MOLDOVA — Among the staggering number of Israelis who have dropped everything to go volunteer with refugees fleeing Ukraine to Moldova are a clutch of funny-looking people with odd costumes and big red noses who blow bubbles, use squeaky hammers and hug a lot.
There are only four of them at any one time, but their effect seems disproportionate to their numbers, as they light up the faces of exhausted women, children, and elderly men, many of whom have been on the road for days.
These are professional medical clowns from the Dream Doctors project, who in normal times work as an integral part of medical teams in more than 30 hospitals across Israel.
Two groups have visited Moldova so far, the first in response to a call of Moldovan Chief Rabbi Pinchas Saltzman for doctors, the second at the invitation of a delegation of doctors, nurses, social workers, and a psychologist who know the clowns’ work and volunteer for an organization called For Their Sake: Physicians for Holocaust Survivors.
This week, another four clowns are due to leave Israel, with one pair going to Moldova and the other to Poland.
Still more are working with Ukrainian refugees already in Israel.
In Moldova, the four clowns, always working in pairs, have collaborated not only with Jewish organizations but also with the Moldovan government, visiting camps for all refugees and working at the Palanke border crossing where Ukrainians enter Moldova.
Zaza (the rest of her name is not translatable into English), whose real name is Reut Shifman Tsoref, recalled that in one camp, in Sarata Galbena, 40 kilometers (25 miles) from the Moldovan capital Chisinau, “a non-Jewish man with a baby approached me and said, ‘I don’t believe that after all that we did to your people during the war, you are now helping us.'”
“The clowning helps to release a lot of pressure,” explained Shifman Tsoref, from Givat Ye’arim near Jerusalem, who usually works as a medical clown at Shaare Zedek Medical Center in the capital. “It’s about bringing the most non-rational thing to the most non-rational situation to make it rational.”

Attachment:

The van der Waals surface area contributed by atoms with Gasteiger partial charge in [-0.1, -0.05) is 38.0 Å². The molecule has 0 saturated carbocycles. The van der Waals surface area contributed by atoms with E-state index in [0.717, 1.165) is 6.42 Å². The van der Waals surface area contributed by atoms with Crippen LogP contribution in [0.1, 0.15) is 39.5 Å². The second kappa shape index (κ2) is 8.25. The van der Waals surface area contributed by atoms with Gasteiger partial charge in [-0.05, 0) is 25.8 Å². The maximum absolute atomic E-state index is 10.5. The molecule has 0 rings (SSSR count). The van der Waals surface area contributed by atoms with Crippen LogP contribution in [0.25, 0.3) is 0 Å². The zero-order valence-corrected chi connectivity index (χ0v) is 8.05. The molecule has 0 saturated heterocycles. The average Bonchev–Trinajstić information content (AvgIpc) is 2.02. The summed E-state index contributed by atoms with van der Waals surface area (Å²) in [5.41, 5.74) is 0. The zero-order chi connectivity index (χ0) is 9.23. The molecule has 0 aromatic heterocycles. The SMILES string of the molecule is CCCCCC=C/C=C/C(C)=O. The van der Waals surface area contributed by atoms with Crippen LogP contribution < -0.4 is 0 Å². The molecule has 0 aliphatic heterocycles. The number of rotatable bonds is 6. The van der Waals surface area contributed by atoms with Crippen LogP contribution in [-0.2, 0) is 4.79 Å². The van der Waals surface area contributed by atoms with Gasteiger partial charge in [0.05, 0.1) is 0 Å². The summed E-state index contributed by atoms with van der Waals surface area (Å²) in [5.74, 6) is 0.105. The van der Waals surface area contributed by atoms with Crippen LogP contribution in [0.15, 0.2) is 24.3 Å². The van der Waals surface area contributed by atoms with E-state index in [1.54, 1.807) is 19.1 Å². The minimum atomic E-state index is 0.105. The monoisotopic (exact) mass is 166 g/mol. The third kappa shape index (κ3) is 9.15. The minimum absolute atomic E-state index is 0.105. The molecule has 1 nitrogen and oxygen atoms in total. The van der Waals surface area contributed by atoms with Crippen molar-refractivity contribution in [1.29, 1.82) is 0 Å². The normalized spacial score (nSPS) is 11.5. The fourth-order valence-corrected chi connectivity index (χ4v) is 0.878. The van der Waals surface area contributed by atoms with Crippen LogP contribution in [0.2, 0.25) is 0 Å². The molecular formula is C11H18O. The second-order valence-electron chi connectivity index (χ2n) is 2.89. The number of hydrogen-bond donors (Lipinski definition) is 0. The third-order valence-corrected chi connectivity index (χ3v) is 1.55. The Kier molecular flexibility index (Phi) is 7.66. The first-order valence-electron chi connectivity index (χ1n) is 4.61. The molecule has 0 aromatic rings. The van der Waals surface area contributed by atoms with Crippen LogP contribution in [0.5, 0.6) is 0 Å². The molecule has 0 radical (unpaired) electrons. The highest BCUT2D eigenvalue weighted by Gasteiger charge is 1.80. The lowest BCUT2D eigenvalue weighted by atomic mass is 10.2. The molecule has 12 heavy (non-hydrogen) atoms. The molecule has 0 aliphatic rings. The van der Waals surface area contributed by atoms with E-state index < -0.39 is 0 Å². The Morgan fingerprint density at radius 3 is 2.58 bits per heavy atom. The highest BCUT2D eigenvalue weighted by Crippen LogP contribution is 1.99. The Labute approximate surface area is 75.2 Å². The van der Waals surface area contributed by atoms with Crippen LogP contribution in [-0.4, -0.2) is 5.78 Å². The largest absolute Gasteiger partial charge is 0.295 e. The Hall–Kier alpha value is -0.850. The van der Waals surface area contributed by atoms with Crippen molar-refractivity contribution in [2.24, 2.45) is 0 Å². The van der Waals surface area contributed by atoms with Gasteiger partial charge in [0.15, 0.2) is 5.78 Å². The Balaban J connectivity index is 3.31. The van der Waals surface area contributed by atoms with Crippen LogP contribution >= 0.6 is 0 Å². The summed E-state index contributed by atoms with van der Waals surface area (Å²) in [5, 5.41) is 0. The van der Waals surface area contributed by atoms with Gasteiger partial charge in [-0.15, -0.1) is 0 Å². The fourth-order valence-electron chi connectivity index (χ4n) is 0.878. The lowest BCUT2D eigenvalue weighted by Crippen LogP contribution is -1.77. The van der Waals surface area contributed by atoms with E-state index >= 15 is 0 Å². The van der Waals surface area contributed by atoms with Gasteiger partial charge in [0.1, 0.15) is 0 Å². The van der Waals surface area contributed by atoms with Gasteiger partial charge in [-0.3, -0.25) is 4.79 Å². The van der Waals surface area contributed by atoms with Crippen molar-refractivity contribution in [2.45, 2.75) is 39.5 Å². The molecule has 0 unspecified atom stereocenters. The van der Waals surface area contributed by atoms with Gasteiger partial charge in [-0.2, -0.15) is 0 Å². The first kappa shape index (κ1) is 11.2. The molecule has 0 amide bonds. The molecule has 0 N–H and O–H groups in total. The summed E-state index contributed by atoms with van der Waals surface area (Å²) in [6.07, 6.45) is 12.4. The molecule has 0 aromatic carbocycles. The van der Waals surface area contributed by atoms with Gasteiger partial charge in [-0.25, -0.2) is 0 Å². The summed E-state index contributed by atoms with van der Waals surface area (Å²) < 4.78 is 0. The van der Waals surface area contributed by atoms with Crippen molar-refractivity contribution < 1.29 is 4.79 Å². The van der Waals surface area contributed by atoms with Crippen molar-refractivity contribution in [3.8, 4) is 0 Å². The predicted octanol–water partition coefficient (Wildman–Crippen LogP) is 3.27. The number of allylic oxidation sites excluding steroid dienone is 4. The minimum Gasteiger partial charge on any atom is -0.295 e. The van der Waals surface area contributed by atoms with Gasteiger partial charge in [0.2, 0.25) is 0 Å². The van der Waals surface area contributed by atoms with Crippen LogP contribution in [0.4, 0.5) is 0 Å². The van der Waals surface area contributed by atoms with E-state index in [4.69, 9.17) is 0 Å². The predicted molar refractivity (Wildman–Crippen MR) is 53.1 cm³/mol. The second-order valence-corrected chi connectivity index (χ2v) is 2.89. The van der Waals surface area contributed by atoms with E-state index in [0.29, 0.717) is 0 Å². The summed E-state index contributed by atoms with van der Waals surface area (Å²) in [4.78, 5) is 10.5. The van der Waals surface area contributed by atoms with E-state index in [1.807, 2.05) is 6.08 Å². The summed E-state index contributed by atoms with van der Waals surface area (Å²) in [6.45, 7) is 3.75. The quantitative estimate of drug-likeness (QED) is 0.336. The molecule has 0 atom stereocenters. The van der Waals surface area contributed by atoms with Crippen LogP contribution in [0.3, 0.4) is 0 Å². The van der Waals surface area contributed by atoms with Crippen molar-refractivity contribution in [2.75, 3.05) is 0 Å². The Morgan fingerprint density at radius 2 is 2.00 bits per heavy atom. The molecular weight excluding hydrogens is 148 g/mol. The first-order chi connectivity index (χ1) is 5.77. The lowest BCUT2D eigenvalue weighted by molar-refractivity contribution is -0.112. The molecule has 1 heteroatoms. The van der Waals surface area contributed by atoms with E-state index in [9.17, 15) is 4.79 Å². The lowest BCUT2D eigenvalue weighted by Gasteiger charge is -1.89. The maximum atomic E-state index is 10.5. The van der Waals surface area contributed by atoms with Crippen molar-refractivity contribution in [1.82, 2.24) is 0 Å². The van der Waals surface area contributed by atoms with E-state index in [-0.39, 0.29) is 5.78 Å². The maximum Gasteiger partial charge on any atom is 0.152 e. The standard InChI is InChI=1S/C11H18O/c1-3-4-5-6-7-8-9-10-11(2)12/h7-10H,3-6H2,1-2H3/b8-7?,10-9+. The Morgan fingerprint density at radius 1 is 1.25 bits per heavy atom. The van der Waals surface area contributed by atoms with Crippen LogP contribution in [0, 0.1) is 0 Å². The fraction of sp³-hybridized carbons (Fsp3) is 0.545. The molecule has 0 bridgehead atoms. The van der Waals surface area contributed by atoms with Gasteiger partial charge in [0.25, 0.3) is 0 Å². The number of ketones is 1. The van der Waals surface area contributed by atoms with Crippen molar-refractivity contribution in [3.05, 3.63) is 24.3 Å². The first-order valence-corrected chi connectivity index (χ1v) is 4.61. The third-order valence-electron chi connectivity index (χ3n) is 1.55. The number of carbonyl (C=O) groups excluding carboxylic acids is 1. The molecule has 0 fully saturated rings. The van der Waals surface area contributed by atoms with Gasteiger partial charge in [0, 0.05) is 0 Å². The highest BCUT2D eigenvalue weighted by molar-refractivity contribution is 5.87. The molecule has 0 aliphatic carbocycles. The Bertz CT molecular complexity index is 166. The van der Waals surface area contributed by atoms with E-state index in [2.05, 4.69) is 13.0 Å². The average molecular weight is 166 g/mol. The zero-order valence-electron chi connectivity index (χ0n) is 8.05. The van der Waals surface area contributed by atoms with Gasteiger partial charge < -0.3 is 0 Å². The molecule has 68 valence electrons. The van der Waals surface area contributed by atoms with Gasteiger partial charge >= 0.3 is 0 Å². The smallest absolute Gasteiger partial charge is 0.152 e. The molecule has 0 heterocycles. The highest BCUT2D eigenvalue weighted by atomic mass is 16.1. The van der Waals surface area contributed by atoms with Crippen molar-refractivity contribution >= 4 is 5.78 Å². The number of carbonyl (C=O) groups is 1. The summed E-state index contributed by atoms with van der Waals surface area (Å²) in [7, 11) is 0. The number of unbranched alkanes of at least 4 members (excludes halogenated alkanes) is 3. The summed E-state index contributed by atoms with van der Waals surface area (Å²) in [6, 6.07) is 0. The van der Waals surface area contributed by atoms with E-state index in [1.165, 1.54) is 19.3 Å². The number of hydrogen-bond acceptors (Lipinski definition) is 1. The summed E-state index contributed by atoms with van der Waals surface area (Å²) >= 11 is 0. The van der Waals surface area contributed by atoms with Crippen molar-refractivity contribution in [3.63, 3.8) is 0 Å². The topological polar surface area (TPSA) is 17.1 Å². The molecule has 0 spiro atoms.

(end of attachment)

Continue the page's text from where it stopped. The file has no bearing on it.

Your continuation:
The world needs more clowns. Watch as The Dream Doctors Project brings smiles and joy to those crossing the Ukrainian border. #Ukraine #Moldova #Refugees
Posted by Andrew Kimmel on Saturday, March 12, 2022
Last week’s visit was bittersweet for many of the clowns and medical staff.
Two of the clowns, one originally from Kharkiv, the other from Kyiv, were ceaselessly following events in Ukraine.
Michael Gleenberg, a senior physician at the emergency ward at the Assuta Ashdod Hospital in southern Israel, grew up in Kishinev and immigrated to Israel 31 years ago. He never went back, until now.
He kept his feelings to himself throughout the trip but broke down on the flight back to Israel as he recalled passing places from his childhood while he traveled on buses between refugee locations.
One of the taxi drivers turned out to be someone he knew from the neighborhood as a child.
Gleenberg said that the doctors had had relatively little to do. They had given an infusion to a cancer patient and helped to bring a baby born to a surrogate mother in Kyiv over the Moldovan border at Otaci to be united with its Israeli parents.
They had also examined a boy with autism from Mykolaiv whose parents had been unable to leave home to get medicines for a leg infection that had spiraled out of control.
There was work for the psychologist too, he said, but most of it was comforting people.
“The clowns were the ones that impacted the work of the whole delegation,” he said. “We should have had 24 clowns and four doctors, not the other way round.”
According to Shifman Tsoref, “the doctors themselves became clowns. There was one little girl who wouldn’t let one of our doctors go. Her father had stayed behind in Ukraine and she hadn’t seen him for ten days. ”
She added that the pride of adults often prevented them from accepting a hug, but “They’ll allow a clown to do it.”